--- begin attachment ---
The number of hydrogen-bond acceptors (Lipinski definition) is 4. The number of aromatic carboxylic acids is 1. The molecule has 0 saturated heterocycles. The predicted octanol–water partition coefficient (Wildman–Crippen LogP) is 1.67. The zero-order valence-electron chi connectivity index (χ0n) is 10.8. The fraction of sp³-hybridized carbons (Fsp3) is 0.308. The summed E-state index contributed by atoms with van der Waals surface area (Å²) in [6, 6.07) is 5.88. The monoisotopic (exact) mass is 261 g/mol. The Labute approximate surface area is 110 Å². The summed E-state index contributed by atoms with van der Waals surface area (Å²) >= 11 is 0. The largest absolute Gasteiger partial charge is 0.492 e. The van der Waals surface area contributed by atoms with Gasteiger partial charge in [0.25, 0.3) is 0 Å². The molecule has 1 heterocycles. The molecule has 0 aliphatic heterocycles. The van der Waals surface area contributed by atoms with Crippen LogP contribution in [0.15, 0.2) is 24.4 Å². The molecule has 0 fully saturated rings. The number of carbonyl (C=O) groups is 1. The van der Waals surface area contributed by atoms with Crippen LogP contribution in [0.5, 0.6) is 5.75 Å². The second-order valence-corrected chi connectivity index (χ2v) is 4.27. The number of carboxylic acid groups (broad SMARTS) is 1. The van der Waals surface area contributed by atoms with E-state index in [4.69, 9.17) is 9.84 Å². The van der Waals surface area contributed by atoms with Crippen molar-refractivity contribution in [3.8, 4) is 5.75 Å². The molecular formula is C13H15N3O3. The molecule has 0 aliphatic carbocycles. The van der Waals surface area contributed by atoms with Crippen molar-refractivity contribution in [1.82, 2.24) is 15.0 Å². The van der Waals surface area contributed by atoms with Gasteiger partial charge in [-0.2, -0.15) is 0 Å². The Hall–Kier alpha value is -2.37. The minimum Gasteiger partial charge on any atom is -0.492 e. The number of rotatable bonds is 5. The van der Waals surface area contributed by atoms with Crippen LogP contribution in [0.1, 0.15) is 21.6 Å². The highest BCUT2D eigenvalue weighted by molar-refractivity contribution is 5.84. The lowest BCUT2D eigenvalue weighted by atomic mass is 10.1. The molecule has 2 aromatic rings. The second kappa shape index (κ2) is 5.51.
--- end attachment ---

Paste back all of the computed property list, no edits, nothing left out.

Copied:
The number of hydrogen-bond acceptors (Lipinski definition) is 4. The number of aromatic carboxylic acids is 1. The molecule has 0 saturated heterocycles. The predicted octanol–water partition coefficient (Wildman–Crippen LogP) is 1.67. The zero-order valence-electron chi connectivity index (χ0n) is 10.8. The fraction of sp³-hybridized carbons (Fsp3) is 0.308. The summed E-state index contributed by atoms with van der Waals surface area (Å²) in [6, 6.07) is 5.88. The monoisotopic (exact) mass is 261 g/mol. The Labute approximate surface area is 110 Å². The summed E-state index contributed by atoms with van der Waals surface area (Å²) >= 11 is 0. The largest absolute Gasteiger partial charge is 0.492 e. The van der Waals surface area contributed by atoms with Gasteiger partial charge in [0.25, 0.3) is 0 Å². The molecule has 1 heterocycles. The molecule has 0 aliphatic heterocycles. The van der Waals surface area contributed by atoms with Crippen LogP contribution in [0.15, 0.2) is 24.4 Å². The molecule has 0 fully saturated rings. The number of carbonyl (C=O) groups is 1. The van der Waals surface area contributed by atoms with Crippen LogP contribution in [0.5, 0.6) is 5.75 Å². The second-order valence-corrected chi connectivity index (χ2v) is 4.27. The number of carboxylic acid groups (broad SMARTS) is 1. The van der Waals surface area contributed by atoms with E-state index in [4.69, 9.17) is 9.84 Å². The van der Waals surface area contributed by atoms with Crippen molar-refractivity contribution in [3.8, 4) is 5.75 Å². The molecular formula is C13H15N3O3. The molecule has 0 aliphatic carbocycles. The van der Waals surface area contributed by atoms with Crippen molar-refractivity contribution in [1.82, 2.24) is 15.0 Å². The van der Waals surface area contributed by atoms with Gasteiger partial charge in [-0.2, -0.15) is 0 Å². The Hall–Kier alpha value is -2.37. The minimum Gasteiger partial charge on any atom is -0.492 e. The number of rotatable bonds is 5. The van der Waals surface area contributed by atoms with Crippen LogP contribution in [0.1, 0.15) is 21.6 Å². The highest BCUT2D eigenvalue weighted by molar-refractivity contribution is 5.84. The lowest BCUT2D eigenvalue weighted by atomic mass is 10.1. The molecule has 2 aromatic rings. The second kappa shape index (κ2) is 5.51.